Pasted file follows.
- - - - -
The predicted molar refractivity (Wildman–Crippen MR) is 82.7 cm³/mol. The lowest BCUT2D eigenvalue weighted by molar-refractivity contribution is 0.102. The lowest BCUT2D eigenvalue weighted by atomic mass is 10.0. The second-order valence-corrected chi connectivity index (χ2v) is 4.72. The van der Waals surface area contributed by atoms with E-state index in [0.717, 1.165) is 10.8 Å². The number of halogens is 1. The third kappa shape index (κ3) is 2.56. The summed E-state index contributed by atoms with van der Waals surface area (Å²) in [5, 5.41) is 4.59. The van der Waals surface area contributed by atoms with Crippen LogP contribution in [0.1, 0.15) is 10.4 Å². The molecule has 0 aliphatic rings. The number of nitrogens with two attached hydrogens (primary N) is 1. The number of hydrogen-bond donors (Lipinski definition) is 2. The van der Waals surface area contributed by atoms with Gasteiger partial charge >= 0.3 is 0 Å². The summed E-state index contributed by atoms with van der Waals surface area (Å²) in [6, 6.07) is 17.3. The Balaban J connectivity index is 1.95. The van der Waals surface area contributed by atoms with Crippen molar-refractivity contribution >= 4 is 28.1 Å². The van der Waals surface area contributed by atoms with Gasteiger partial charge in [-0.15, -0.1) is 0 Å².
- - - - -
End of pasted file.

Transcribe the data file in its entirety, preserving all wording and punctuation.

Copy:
The predicted molar refractivity (Wildman–Crippen MR) is 82.7 cm³/mol. The lowest BCUT2D eigenvalue weighted by molar-refractivity contribution is 0.102. The lowest BCUT2D eigenvalue weighted by atomic mass is 10.0. The second-order valence-corrected chi connectivity index (χ2v) is 4.72. The van der Waals surface area contributed by atoms with E-state index in [0.717, 1.165) is 10.8 Å². The number of halogens is 1. The third kappa shape index (κ3) is 2.56. The summed E-state index contributed by atoms with van der Waals surface area (Å²) in [5, 5.41) is 4.59. The van der Waals surface area contributed by atoms with Crippen LogP contribution in [0.1, 0.15) is 10.4 Å². The molecule has 0 aliphatic rings. The number of nitrogens with two attached hydrogens (primary N) is 1. The number of hydrogen-bond donors (Lipinski definition) is 2. The van der Waals surface area contributed by atoms with Gasteiger partial charge >= 0.3 is 0 Å². The summed E-state index contributed by atoms with van der Waals surface area (Å²) in [6, 6.07) is 17.3. The Balaban J connectivity index is 1.95. The van der Waals surface area contributed by atoms with Crippen molar-refractivity contribution >= 4 is 28.1 Å². The van der Waals surface area contributed by atoms with Gasteiger partial charge in [-0.15, -0.1) is 0 Å².